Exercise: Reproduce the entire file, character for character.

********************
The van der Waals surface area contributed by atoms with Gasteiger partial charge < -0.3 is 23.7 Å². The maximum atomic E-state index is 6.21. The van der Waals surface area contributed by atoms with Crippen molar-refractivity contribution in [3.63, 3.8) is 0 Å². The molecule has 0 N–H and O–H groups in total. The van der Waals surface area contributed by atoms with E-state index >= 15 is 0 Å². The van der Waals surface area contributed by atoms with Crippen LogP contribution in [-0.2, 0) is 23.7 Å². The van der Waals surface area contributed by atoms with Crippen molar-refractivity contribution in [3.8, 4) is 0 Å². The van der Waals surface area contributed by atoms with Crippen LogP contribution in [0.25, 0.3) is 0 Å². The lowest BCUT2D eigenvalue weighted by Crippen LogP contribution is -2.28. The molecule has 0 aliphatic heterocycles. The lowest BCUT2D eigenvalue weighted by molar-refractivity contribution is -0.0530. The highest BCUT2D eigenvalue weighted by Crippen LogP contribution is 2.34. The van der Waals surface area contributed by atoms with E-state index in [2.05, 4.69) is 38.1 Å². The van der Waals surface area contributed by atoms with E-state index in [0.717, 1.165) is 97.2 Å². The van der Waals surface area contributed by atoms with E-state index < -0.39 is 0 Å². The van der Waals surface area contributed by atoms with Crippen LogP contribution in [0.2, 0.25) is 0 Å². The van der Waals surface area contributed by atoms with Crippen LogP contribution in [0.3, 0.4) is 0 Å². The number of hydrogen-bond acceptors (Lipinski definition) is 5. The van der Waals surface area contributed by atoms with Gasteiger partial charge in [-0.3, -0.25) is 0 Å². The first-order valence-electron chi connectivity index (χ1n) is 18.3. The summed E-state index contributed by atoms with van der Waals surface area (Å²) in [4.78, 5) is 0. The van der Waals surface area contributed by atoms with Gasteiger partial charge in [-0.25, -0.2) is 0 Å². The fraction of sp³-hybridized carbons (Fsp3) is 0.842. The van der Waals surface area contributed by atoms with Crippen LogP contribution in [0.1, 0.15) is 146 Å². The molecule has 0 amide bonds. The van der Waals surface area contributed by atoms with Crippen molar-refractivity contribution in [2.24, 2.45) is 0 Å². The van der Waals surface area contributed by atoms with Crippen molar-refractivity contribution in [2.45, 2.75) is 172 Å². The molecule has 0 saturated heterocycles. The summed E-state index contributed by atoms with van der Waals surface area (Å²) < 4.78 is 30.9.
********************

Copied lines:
The van der Waals surface area contributed by atoms with Gasteiger partial charge < -0.3 is 23.7 Å². The maximum atomic E-state index is 6.21. The van der Waals surface area contributed by atoms with Crippen molar-refractivity contribution in [3.63, 3.8) is 0 Å². The molecule has 0 N–H and O–H groups in total. The van der Waals surface area contributed by atoms with E-state index >= 15 is 0 Å². The van der Waals surface area contributed by atoms with Crippen LogP contribution in [-0.2, 0) is 23.7 Å². The van der Waals surface area contributed by atoms with Crippen molar-refractivity contribution in [3.8, 4) is 0 Å². The van der Waals surface area contributed by atoms with Crippen LogP contribution in [0.25, 0.3) is 0 Å². The lowest BCUT2D eigenvalue weighted by Crippen LogP contribution is -2.28. The molecule has 0 aliphatic heterocycles. The lowest BCUT2D eigenvalue weighted by molar-refractivity contribution is -0.0530. The highest BCUT2D eigenvalue weighted by Crippen LogP contribution is 2.34. The van der Waals surface area contributed by atoms with E-state index in [2.05, 4.69) is 38.1 Å². The van der Waals surface area contributed by atoms with E-state index in [0.717, 1.165) is 97.2 Å². The van der Waals surface area contributed by atoms with E-state index < -0.39 is 0 Å². The van der Waals surface area contributed by atoms with Crippen LogP contribution in [0.2, 0.25) is 0 Å². The van der Waals surface area contributed by atoms with Crippen LogP contribution in [0.3, 0.4) is 0 Å². The number of hydrogen-bond acceptors (Lipinski definition) is 5. The van der Waals surface area contributed by atoms with Gasteiger partial charge in [-0.3, -0.25) is 0 Å². The first-order valence-electron chi connectivity index (χ1n) is 18.3. The summed E-state index contributed by atoms with van der Waals surface area (Å²) in [4.78, 5) is 0. The van der Waals surface area contributed by atoms with Gasteiger partial charge in [-0.25, -0.2) is 0 Å². The fraction of sp³-hybridized carbons (Fsp3) is 0.842. The van der Waals surface area contributed by atoms with Crippen LogP contribution in [0.1, 0.15) is 146 Å². The molecule has 0 amide bonds. The van der Waals surface area contributed by atoms with Crippen molar-refractivity contribution in [2.24, 2.45) is 0 Å². The van der Waals surface area contributed by atoms with Crippen molar-refractivity contribution in [2.45, 2.75) is 172 Å². The molecule has 0 saturated heterocycles. The summed E-state index contributed by atoms with van der Waals surface area (Å²) < 4.78 is 30.9.